October 24, 2001 11:00 pm
HIGH-TECH MAPPING: Assistant Union County Planner Scott Hartell works with geographic information system (GIS) computer software. (The Observer/PHIL BULLOCK).
HIGH-TECH MAPPING: Assistant Union County Planner Scott Hartell works with geographic information system (GIS) computer software. (The Observer/PHIL BULLOCK).

By Alice Perry Linker

Observer Staff Writer

The 21st Century has started, but maps of Union County are still drawn the 19th century way by hand.

The county plans to catch up with the times, however. County employees in the next two years will begin using a digitized map programmed into a computer.

The system that allows quick and thorough examination of maps is the geographic information system (GIS) that includes a base map with tax lot lines, overlay maps and computer software. The countys map is only one part of the statewide digital ORMAP being developed.

Going from paper to computer to build a super-map is a major undertaking, one that has been shared by county and state agencies, said assistant county planner Scott Hartell, who has organized development of the GIS.

County planner Hanley Jenkins said that a high degree of accuracy is essential in building the GIS. Before the conversion from paper to computer began, county surveyor Greg Blackman spent 18 months surveying certain points within the county.

Were building a system, Jenkins said. We wanted as high a level of accuracy as wed need. We spent one-and-a-half years getting ready to digitize.

To continue the high degree of accuracy, the county contracted with the state Department of Revenue to develop the digitized base map. When digitizing is finished, youll be able to point and click on certain features, Hartell said.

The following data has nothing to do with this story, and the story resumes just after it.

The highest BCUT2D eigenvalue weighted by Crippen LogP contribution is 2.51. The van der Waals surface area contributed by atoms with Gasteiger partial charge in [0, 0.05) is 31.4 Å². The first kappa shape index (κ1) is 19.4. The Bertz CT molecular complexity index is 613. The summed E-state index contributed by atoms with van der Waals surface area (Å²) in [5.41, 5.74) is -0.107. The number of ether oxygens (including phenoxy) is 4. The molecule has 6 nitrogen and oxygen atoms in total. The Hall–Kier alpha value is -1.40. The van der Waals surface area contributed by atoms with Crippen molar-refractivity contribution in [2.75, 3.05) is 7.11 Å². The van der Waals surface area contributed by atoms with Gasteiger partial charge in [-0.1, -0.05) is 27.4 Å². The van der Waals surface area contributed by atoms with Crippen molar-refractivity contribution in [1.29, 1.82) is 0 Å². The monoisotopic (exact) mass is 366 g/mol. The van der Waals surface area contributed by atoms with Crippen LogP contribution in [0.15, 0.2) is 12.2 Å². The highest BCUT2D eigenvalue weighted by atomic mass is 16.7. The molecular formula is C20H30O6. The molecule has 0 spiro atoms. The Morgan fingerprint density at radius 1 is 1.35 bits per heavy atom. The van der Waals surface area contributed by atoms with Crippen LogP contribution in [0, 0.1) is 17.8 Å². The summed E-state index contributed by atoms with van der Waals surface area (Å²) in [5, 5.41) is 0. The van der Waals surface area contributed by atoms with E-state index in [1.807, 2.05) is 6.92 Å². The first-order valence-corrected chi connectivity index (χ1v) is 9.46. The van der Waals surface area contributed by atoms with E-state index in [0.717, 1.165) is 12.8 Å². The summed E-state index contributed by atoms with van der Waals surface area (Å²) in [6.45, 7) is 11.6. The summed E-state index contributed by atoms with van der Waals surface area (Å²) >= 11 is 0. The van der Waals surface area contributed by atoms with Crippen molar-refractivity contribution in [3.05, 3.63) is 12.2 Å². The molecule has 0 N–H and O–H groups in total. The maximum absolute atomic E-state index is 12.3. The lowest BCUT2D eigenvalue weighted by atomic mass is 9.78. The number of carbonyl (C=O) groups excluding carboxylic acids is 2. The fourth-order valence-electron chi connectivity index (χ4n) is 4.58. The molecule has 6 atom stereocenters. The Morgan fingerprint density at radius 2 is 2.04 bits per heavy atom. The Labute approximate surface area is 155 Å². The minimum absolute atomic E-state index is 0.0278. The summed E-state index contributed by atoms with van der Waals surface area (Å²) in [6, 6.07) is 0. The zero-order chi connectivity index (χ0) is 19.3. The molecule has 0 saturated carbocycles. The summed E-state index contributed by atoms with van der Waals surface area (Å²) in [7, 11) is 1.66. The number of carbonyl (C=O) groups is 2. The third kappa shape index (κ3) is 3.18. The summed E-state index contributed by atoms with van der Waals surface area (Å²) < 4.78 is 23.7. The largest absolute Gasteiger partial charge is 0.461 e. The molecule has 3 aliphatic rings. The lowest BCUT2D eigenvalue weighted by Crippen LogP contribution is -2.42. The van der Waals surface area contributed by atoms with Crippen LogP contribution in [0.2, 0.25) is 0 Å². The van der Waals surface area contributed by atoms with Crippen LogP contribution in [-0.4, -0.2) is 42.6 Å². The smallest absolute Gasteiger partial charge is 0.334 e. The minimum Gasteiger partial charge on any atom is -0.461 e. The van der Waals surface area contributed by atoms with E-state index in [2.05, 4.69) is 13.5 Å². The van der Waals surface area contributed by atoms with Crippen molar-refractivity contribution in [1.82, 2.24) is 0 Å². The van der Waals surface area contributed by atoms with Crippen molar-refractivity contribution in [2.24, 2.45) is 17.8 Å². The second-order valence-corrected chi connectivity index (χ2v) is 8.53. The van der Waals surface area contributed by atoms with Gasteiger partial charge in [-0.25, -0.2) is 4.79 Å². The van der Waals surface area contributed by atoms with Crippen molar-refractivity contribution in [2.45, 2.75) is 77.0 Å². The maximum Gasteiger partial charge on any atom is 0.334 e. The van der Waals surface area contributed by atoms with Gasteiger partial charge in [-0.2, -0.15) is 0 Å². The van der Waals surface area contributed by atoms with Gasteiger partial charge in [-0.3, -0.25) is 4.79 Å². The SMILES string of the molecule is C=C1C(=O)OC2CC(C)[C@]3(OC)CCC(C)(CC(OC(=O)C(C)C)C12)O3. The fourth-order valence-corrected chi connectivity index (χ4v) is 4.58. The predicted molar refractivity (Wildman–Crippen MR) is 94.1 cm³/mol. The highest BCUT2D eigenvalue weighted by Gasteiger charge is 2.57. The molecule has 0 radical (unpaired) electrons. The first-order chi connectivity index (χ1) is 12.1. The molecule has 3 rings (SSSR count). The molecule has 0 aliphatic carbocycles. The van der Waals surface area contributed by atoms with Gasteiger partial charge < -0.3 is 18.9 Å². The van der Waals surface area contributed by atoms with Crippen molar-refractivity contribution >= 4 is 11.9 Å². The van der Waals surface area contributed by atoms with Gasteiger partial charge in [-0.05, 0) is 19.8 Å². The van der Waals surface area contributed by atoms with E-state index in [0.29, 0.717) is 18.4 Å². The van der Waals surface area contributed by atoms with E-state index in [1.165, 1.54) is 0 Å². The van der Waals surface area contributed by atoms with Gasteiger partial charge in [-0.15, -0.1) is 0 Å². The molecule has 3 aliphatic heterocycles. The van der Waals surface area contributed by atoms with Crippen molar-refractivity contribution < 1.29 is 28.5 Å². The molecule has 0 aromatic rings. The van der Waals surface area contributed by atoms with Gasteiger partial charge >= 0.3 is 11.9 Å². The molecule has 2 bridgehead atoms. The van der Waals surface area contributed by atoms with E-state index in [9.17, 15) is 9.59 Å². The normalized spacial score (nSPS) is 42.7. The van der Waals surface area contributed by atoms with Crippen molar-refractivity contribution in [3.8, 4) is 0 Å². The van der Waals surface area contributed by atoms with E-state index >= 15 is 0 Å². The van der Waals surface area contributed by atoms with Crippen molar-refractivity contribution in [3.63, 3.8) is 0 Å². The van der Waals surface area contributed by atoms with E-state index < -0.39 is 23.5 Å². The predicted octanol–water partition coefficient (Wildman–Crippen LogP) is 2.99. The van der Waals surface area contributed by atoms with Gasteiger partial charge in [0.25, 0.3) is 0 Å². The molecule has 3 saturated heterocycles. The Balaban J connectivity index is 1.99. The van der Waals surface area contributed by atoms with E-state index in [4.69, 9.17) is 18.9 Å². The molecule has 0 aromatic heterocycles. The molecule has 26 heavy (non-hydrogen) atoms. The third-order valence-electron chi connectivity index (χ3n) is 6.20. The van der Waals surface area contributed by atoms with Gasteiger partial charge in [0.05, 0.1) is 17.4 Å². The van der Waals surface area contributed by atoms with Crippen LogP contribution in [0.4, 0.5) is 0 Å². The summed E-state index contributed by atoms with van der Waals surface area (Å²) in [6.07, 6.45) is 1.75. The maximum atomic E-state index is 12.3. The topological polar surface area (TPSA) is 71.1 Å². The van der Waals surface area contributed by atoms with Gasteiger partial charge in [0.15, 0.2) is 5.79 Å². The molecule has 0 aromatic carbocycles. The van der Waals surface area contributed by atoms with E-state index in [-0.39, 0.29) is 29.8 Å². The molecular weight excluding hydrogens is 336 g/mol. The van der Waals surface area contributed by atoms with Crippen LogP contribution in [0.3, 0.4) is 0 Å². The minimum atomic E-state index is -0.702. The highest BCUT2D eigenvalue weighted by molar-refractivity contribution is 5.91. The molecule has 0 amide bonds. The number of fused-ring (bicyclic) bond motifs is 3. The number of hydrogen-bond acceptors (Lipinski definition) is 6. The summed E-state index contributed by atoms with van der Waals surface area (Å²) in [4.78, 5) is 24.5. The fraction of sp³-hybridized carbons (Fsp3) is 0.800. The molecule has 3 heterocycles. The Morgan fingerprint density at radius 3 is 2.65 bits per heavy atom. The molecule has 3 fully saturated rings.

County officials are building on the base map by developing overlay maps that will tell the viewer the zone where a piece of property is located, as well as where the wetlands and winter wildlife zones are. A vegetation overlay will show areas of invasive weeds.

The GIS will access information and do analyses, Jenkins said.

An example of the expected efficiency is finding certain types of properties. For example, the GIS will tell a prospective farm buyer where existing farms are, their assessed value, and how the properties may be affected by streams or wildlife. It will not, however, have information about specific property for sale.

The county clerk will use the GIS to scan deeds, mortgages and the history of property ownership. The assessors office will note property transfers and access soil maps, showing the soil classification in an individual area.

It (GIS) will enhance our work and make it easier to do our job, said assessor Patty Gooderham.

Richard Comstock, public works director, said he expects the greatest value in the early years to be finding noxious weeds, whether on public or private lands. Location will lead to more efficient weed control, Comstock said.

The cost of developing the base computer map, $251,172, is being shared by the county, the cities of Union and La Grande and Avista Utilities, the natural gas provider. The cities and utility company each contributed $10,000 to the endeavor.

Other funds were raised through grants from the state departments or revenue and forestry and the U.S. Forest Service.

Hartell said the base map will be used by all contributors, who will develop their individual overlay maps to meet their separate needs.